Guide To The Types of Aluminum Corrosion Process
Aluminum is the 2nd most abundant metals we obtain from the earth. Moreover, it has several excellent features. This makes it ideal for metalworking. There is a variety of fabrication processes that we practice on aluminum. However, there are a few conditions that decrease the lifespan of metals. Aluminum corrosion decreases its functional strength by causing structural damage. The metal may develop cracks and partial fractures. It may eventually result in complete material failure. The following guide will help you grasp the types of corrosion affecting aluminum.
What Is Aluminum Corrosion Process?
It refers to the slow degradation of aluminum molecules into oxides. This changes its physical and chemical features. Aluminum is both naturally reactive and passive. It first reacts with oxygen in the environment to form an oxide. The resultant oxide layer is a protective covering.
Additionally, it does not flake off easily. The corrosion process is slow, unlike deliberate ones such as laser etching. It can take place over months or years. Understanding its different variations is key. It may help you in reducing or preventing their occurrence.
What Kind of Processes For Aluminum Parts Finishing?
It is the most common type of aluminum corrosion process. It occurs due to exposure to natural elements. Three subcategories exist depending on the level of moisture. These are wet, dry, and damp. The level of moisture varies depending on the environment. Additionally, temperature, wind direction, and changes in precipitation may increase it.
The concentration and variety of pollutants in the airplay a notable role. Atmospheric corrosion increases if the design does not allow for moisture drainage. The creation of pockets for condensation rain is a harmful design flaw.
We also call it dissimilar metal corrosion. It occurs when you connect aluminum to noble metal. The connection can either be physical or through an electrolyte. A noble metal is anything lower than aluminum in the reactivity series.
You can easily form a galvanic cell by placing aluminum and brass close to each other in brine. The aluminum easily corrodes as it forms the anode. A classic case is in boats that have brass fittings close to aluminum fittings. Galvanic corrosion is faster than atmospheric corrosion.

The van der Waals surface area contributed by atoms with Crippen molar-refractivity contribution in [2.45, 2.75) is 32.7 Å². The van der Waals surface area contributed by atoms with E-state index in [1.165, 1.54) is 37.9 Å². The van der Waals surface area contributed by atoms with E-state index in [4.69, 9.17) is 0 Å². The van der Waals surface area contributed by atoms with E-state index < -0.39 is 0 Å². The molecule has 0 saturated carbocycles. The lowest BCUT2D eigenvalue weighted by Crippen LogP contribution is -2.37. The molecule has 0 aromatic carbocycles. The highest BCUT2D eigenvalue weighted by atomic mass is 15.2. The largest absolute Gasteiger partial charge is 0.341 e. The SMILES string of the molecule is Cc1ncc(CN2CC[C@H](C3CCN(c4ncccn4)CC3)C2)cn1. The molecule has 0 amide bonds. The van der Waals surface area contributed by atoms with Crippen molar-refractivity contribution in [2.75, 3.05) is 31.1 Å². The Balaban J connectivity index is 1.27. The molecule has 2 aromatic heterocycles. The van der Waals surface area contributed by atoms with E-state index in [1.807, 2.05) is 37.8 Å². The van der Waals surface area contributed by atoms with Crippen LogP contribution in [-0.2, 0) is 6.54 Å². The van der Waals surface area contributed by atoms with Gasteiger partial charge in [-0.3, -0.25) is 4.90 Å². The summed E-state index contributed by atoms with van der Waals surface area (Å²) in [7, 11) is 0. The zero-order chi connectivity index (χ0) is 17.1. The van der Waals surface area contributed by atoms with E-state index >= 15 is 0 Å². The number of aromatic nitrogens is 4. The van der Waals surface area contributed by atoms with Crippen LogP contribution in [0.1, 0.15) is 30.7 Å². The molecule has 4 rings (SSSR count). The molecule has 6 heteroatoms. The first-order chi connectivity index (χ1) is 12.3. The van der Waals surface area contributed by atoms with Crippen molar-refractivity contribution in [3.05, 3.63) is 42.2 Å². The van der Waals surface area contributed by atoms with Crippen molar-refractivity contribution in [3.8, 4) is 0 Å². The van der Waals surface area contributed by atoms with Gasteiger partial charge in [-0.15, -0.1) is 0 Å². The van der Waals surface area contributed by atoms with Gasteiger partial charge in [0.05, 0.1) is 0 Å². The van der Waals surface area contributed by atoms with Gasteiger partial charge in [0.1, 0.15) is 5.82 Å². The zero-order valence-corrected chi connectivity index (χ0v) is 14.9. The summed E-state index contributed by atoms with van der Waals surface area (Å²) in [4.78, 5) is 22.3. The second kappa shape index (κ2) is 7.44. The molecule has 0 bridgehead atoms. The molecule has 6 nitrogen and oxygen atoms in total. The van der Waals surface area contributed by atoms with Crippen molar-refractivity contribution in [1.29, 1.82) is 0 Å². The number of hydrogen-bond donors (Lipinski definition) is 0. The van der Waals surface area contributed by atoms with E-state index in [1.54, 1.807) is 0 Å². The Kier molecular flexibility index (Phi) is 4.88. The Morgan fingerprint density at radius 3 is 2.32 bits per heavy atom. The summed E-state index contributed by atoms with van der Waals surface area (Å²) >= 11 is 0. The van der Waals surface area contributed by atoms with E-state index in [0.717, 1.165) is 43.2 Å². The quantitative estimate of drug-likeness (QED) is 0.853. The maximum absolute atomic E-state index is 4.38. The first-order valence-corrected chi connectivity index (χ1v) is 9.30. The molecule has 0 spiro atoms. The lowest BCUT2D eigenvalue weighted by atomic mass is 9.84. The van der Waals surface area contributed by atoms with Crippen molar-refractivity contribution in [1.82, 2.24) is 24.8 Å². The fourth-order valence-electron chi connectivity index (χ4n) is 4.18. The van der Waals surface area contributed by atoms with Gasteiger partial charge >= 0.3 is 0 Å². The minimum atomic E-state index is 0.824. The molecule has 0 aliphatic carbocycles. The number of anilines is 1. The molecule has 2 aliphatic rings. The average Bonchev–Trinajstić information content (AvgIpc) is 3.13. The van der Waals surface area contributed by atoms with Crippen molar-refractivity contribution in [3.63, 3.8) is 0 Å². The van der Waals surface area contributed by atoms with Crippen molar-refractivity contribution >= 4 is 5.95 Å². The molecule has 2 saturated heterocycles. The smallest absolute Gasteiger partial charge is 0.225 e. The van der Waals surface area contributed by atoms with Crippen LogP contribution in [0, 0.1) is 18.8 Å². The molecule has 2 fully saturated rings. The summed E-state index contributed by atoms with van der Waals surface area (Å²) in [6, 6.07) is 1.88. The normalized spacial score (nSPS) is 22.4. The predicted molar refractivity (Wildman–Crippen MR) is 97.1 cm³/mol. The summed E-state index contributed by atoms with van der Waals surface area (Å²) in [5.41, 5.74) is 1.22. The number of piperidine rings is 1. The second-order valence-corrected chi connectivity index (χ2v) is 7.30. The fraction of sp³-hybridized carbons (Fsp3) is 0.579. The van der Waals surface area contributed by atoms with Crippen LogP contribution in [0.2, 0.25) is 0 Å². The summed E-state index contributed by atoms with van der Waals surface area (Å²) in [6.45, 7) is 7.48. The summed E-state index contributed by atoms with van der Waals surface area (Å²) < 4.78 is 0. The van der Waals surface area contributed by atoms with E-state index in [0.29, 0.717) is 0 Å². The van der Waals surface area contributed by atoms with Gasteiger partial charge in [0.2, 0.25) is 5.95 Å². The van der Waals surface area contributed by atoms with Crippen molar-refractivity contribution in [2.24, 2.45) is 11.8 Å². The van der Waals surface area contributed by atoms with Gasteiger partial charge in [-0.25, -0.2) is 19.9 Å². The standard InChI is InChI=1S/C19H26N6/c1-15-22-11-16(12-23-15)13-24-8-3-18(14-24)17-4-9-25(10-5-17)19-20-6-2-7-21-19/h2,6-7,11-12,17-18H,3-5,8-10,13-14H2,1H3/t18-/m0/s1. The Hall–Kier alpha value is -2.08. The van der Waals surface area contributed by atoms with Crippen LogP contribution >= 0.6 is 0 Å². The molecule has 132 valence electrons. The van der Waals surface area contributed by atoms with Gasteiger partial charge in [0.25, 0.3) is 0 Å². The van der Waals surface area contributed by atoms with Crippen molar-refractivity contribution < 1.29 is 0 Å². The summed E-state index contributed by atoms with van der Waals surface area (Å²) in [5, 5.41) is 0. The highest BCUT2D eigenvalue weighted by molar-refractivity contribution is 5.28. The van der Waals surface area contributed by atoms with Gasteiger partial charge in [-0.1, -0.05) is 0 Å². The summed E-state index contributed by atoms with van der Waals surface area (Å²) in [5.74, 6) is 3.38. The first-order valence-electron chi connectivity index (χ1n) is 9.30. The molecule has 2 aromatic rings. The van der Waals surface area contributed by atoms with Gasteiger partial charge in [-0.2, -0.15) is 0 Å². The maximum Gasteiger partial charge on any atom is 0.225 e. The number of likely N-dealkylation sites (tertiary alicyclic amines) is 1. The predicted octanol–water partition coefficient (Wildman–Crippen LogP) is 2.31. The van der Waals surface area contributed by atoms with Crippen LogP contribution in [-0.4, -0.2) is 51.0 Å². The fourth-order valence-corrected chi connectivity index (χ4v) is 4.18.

It is a type of corrosion that has small holes on the metal’s surface. Luckily, these holes do not affect the material’s strength. However, it presents an aesthetic issue. Eventually, it may contribute to material failure. It generally occurs in areas with salt in the atmosphere. The presence of chloride ions is a key factor. This may be worse in the presence of acidic and alkaline salts. Pitting corrosion occurs if the salt’s potential is lower than the alloy’s potential.
As one of the aluminum corrosion process. Unintentional design flaws and overlapping material contribute to crevice formation. These pockets may collect salty water and lead to crevice corrosion. Even minute gaps between bolts and structures are enough to initiate this corrosion. With time, the aluminum dissolves and precipitates in the brine. The ionic aluminum absorbs oxygen and hydroxide ions forming the aluminum hydroxide. The reduction of oxygen makes the crevice acidic. Additionally, chloride ions present to accelerate the corrosion.
With aluminum, the grain boundary differs electrochemically from its alloy microstructure. This results in an electrochemical potential forming between the two. Therefore, an exchange of electrons occurs. There are different Intergranular corrosion that occurs on the basis of the metallic structure. It may also result from thermochemical treatments. Additionally, it varies depending on its position on the aluminum alloy series. For instance, the 6xxx series is less prone to intergranular corrosion.
It is a special form of intergranular corrosion that takes place in aluminum alloys, Which is common in those with marked directional structures. It is especially evident in products that we form using cold or hot rolling processes, and it occurs along with the microstructure of elongated grain boundaries. The term exfoliation arises from the fact that the corrosion product appears voluminous. This gives the illusion of elevation from the material surface. The corrosion expands both the upwards and sideways. This contributes to pressure buildup in the product.
Eventually, a wedging action takes place starting from the surface. It then moves to the rest of the product. Ultimately, the material weakens and severe delamination occurs. The surface may have pitting, flaking, and blistering.
We can also call it a uniform aluminum corrosion process. It occurs uniformly on an aluminum’s surface. It results from the constant exposure to the highly alkaline or acidic medium. Additionally, it may arise from exposure to a high electrochemical potential. A classic example is the rusting of aluminum in an acidic solution. The high or low PH distorts the stable oxide layer on the aluminum surface. This exposes them to underlying reactive metal. The materials’ thickness gradually decreases. It eventually dissolves completely.
Understanding the different types of corrosion is helpful in their management. If you have any further inquiries, contact us at Creatingway.
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